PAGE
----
I think one of the biggest lessons is that there’s not going to be a single thing that’s untouched by this. From the epidemiology standpoint, we talk about causality, necessary vs. sufficient causes, confounders, mediators, etc. For a lot of analytic work, there’s an implied search for a root cause or constellation of factors, to distill complex processes into a neat table of results and be able to say “these variables are driving your outcome and there were some things that look like they were related, but they’re really not.” Everything is related now. Having come from academic research studies to working with CMS, you find everything is interdependent. You think if you have a “clean” data set, and your model holds, then you’re fine, which isn’t necessarily true.
People are putting a lot of stock in the quality of data but not questioning what is coming in, what gets missed, or what the assumptions are. This is probably the only time a student gets to live through a teachable moment when we’re all learning together, watching assumptions being made and really experiencing the consequences of those assumptions—right or wrong.
To use the example of machine learning – I am learning as it is learning. We are learning as the data evolves. Normally, you think of it the other way around. We train the algorithm. Right now, I think we are being trained and informed by our models.
How do you determine which data is the best to use?
It’s important to understand the limits of the data you have, what you can and cannot do. For the CORMAC dashboard, the intention was to combine social determinants of health factors with the geographic distribution of cases in the DMV area, but once we realized we were not going to get patient-based data on individual cases, we pivoted to a place-based approach to the issue: what area social characteristics are associated with county burden of disease? The county level was the smallest area I was willing to work with that I trusted; we had access to reliable information and we were also on solid theoretical ground — where you live impacts your health. It’s a similar mindset with using the nursing home data to try to build a predictive model. It’s not at the patient-level, which would be the most informative if you’re thinking about cases, but it is at the nursing home level, which may help CMS understand which providers are going to be vulnerable to an outbreak and shed light on measures and protocols that are especially important in a crisis. Working through assumptions and coming up with solid reasoning is key.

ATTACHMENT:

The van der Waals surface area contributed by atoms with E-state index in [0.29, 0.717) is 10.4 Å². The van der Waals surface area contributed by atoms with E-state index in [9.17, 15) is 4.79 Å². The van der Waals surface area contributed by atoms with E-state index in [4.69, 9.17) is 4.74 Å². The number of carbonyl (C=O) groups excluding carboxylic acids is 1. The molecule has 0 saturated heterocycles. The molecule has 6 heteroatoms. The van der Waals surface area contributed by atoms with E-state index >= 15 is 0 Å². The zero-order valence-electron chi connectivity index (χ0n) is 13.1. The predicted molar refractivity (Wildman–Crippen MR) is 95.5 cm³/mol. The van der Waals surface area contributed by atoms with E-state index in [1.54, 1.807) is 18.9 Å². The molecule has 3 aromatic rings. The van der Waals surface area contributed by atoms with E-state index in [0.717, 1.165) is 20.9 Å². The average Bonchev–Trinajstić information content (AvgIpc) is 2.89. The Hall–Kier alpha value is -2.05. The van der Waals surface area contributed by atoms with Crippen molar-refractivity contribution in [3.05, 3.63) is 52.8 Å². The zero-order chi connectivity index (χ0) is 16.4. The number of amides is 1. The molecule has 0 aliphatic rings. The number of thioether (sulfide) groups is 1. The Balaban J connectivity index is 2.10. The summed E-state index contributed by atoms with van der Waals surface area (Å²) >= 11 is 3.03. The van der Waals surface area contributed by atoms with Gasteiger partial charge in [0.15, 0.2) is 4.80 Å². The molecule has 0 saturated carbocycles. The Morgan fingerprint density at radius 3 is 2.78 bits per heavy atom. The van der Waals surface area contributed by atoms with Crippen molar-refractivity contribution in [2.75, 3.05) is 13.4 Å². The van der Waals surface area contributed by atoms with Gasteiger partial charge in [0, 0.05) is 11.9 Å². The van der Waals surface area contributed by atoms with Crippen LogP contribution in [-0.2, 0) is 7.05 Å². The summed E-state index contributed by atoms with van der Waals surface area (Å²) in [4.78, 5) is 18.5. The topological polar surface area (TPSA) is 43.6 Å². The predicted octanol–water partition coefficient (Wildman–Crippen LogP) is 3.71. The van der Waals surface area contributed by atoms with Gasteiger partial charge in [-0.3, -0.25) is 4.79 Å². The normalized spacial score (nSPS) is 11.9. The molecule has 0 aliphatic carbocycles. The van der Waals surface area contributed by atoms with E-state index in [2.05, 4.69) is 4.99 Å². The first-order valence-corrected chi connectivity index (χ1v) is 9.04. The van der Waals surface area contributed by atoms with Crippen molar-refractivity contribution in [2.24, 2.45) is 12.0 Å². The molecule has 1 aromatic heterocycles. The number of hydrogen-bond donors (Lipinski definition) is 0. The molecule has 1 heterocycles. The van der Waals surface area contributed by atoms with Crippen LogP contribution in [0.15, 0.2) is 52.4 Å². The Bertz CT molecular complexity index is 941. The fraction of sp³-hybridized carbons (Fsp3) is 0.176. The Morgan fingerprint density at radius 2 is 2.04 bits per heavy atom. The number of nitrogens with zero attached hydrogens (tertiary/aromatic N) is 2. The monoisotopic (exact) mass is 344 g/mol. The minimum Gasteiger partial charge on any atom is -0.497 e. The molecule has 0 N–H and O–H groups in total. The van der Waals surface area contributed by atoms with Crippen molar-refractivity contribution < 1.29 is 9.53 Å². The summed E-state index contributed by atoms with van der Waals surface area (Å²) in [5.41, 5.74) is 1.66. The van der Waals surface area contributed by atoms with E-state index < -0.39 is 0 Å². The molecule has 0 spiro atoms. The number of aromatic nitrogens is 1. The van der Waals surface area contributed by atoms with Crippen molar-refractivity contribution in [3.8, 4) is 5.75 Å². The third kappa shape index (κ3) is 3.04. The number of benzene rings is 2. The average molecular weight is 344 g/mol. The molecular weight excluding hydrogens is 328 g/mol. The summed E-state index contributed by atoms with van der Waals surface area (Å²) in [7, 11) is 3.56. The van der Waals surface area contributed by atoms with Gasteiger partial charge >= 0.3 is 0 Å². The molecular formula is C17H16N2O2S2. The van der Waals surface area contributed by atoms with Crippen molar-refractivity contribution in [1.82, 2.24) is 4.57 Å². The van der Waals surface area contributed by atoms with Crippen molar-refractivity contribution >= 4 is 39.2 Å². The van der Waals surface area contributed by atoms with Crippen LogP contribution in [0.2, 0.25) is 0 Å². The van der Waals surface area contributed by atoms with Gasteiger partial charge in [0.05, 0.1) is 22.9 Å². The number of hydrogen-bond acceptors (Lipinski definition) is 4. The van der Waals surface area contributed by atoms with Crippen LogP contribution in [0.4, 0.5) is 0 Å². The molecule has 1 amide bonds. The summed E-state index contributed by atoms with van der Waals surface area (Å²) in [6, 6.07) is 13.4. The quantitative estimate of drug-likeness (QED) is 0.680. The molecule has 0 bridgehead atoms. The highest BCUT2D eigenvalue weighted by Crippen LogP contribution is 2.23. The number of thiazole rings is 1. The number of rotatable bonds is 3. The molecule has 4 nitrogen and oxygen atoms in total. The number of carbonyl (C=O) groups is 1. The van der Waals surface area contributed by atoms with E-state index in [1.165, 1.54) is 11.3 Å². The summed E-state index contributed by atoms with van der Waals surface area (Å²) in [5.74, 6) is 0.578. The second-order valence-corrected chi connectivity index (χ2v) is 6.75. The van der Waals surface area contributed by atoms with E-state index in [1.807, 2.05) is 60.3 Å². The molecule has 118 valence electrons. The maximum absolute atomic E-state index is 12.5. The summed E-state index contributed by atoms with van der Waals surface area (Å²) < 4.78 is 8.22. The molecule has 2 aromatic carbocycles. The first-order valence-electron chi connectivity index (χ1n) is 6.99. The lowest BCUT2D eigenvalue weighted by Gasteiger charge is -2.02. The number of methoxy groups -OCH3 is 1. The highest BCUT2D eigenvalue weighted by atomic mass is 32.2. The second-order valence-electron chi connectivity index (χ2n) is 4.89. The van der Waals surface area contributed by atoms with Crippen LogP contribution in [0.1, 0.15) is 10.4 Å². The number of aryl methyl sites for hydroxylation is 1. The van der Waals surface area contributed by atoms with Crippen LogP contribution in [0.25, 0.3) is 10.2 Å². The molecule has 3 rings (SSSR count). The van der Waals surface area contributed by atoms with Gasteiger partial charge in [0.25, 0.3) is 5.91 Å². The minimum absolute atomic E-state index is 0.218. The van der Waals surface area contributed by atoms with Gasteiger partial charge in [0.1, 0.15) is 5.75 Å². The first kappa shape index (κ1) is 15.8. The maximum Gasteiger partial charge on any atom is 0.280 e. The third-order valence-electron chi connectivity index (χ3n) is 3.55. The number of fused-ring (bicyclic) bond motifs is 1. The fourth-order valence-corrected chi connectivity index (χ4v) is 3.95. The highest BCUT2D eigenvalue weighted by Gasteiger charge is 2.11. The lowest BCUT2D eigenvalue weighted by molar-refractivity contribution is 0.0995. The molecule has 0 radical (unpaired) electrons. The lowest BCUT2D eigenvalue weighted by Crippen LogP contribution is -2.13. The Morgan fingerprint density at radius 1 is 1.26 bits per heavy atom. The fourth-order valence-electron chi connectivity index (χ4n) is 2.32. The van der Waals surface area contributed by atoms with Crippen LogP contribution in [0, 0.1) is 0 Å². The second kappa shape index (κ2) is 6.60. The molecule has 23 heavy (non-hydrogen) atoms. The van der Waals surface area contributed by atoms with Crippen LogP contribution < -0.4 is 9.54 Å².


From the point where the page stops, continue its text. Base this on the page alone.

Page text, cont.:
There is also a soft skill that can be hard to teach and grasp – understanding there’s more happening than what’s on the page. This is a great working case of that. Everyone is watching dashboards and the numbers on the news, but not thinking through what’s driving the numbers. If you’re really curious and wanting to be the best analyst you can be, you have to know what you have and what you don’t have. You have to be able to identify what is missing so you can a) go get it and try to fill in those gaps or b) if you can’t find it, then you need to know the limits of your model and what conclusions you can or cannot make.
What impact does COVID have on those pursuing a career in data analytics?
In some ways, the pandemic and has brought out the best in analysts and analytics. The number of civic hackathons is going up and it’s heartwarming to see people sharing their code and resources, from large firms to individuals who are just really passionate. People are sharing their insights in real time and I personally have learned a great deal in a very short time span and from people I might not have ever interacted with. I hope it encourages women, including women of color, to take up the data sciences. I hope it inspires people.
Want to learn about analytics? Capitol Tech offers bachelor’s, master’s and doctorate degrees in analytics and data science. Many courses are available both on campus and online. To learn more about Capitol’s degree programs, contact [email protected].